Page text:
Women in Science (Part 2)

This is the second part of my women in science post. As we head into more modern times, there are more women:

Émilie du Châtelet deduced the conservation of energy.

Sibylla Merian acted as a ship's botanist as it sailed to the New World. Unfortunately Linneaus devised classification on sexual characteristics. That meant that women could no longer be exposed to botany, for fear nature would teach them the wrong morals.

Caroline Herschel provides an example of a woman scientist who was actually paid for her work. She discovered several comets and was the first woman to present a paper at the Royal Society.

Mary Fairfax Somerville experimented in magnetism while advocation for women to receive better education. She, along with Caroline Herschel, was one of the first women elected to the Royal Astronomical Society.

Elizabeth Blackwell was the first qualified woman doctor in the US. She helped found a Women's Medical College.

Marie Curie is well known as a Nobel Prize winner in physics and chemistry.

Lise Meitner wrote the equation that served as the first step on the path to split the nucleus of the atom.

Emmy Noether helped more precisely define conservation laws in physics. Of course, a man had to read her paper, because, as a woman, she was not allowed to present.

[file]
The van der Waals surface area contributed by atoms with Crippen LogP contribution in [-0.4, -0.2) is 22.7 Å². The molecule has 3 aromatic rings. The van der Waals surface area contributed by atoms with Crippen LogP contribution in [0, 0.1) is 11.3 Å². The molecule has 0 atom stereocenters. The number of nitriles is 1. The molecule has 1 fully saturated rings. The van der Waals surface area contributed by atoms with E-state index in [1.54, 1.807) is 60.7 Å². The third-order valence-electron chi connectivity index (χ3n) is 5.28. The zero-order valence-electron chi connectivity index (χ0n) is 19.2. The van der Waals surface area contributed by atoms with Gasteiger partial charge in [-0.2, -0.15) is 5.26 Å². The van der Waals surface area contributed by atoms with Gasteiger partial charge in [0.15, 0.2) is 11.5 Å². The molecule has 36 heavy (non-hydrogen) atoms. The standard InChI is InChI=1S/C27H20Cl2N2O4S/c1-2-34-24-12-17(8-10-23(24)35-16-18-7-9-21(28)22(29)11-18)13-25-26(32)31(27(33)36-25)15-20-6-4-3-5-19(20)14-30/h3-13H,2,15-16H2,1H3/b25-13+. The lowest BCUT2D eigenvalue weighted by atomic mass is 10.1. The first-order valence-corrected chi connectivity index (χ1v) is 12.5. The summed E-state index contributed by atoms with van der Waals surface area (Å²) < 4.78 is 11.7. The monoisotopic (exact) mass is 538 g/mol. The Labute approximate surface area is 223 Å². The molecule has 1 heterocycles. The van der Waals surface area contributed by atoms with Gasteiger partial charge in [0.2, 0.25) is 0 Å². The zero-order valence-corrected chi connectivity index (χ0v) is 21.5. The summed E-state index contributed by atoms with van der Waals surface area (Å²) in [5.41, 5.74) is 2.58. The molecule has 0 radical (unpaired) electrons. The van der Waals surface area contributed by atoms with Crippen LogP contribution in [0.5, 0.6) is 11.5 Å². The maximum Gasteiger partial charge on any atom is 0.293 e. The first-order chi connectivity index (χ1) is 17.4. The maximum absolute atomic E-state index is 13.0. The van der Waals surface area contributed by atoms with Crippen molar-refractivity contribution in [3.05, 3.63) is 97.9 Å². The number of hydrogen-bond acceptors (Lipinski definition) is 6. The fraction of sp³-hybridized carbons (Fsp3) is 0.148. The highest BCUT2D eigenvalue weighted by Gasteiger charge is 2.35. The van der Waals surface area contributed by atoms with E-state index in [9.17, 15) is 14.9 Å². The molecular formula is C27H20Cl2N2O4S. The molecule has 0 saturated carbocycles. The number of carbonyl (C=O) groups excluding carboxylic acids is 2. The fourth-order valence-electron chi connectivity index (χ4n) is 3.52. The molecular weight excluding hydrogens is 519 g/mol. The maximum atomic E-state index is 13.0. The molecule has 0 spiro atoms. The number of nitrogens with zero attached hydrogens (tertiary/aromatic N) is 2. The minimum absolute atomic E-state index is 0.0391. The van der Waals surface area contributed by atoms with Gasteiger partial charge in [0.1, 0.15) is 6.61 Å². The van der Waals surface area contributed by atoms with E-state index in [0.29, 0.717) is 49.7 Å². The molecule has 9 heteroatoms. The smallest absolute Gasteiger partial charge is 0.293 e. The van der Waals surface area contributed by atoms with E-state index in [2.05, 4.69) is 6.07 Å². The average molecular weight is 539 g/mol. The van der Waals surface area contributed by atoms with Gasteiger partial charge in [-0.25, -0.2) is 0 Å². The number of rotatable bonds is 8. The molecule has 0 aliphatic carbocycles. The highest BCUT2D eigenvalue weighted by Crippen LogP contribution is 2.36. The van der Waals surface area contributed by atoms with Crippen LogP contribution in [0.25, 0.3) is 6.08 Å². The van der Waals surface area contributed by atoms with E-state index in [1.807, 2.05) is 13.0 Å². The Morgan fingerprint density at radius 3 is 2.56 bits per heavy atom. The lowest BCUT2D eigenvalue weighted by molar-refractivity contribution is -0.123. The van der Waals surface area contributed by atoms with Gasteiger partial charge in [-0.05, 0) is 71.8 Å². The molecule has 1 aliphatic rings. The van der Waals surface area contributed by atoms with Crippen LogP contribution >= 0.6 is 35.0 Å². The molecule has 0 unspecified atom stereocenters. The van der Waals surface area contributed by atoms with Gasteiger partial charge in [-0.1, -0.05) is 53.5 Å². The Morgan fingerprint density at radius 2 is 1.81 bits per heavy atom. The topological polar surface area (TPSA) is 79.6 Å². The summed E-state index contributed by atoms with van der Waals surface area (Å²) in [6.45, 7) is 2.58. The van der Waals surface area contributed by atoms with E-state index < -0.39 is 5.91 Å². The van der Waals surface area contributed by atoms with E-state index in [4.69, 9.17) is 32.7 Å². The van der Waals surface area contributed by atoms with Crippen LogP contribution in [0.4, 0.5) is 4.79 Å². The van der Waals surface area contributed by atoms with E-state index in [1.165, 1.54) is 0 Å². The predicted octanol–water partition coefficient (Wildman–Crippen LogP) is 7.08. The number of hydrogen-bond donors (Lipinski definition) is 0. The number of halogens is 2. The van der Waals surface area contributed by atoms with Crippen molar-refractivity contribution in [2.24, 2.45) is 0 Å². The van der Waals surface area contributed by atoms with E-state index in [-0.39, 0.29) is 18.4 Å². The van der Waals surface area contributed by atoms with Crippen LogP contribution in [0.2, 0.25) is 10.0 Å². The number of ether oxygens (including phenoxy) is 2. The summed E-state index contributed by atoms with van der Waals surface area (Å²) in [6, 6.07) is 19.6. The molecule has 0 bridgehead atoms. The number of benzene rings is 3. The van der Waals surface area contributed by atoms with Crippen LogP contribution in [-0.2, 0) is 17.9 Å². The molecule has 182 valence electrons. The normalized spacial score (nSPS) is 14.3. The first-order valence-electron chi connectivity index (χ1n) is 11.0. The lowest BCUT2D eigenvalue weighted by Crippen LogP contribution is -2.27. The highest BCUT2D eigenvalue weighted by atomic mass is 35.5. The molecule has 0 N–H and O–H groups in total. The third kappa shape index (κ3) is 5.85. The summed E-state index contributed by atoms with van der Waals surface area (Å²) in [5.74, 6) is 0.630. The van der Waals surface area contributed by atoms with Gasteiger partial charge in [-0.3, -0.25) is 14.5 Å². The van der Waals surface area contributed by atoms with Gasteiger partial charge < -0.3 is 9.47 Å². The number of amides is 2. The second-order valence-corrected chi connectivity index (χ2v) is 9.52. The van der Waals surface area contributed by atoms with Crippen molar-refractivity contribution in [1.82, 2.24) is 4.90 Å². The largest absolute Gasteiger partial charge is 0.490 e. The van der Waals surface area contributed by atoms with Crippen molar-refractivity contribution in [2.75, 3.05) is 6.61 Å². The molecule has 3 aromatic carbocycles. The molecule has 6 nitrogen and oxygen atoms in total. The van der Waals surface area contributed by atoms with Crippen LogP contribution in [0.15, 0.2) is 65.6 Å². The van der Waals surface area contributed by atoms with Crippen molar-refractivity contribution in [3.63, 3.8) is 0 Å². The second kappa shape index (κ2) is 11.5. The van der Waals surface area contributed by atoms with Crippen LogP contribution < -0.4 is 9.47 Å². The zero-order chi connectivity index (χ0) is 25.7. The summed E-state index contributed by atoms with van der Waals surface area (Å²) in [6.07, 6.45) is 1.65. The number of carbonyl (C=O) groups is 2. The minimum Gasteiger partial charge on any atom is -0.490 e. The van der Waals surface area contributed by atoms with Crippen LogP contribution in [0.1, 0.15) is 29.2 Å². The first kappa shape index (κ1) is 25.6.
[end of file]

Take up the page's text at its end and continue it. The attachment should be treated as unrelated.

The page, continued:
Inge Lehmann was the first to suggest a solid inner core (within the molten core).

Leona Woods Marshall, Katharine Way and Chien-Shiung Wu all contributed to the Manhattan Project.

Grace Hopper was among those working on the Mark I computer.

Cecilia Payne-Gaposchkin gave the first demonstration that starts are mostly H and He. It became fundamental to astrophysics work.

Rosalind Franklin is famous mainly because she wasn't credited, even though she did the work that led Watson and Crick to “discover” the double helix.

Deborah S. Jin led the team that produced a new state of matter — fermionic condensate

There are plenty more, but I really just don't have time to list them all. I do think that the book Athena Unbound is worth a read as it pertains to women in science.

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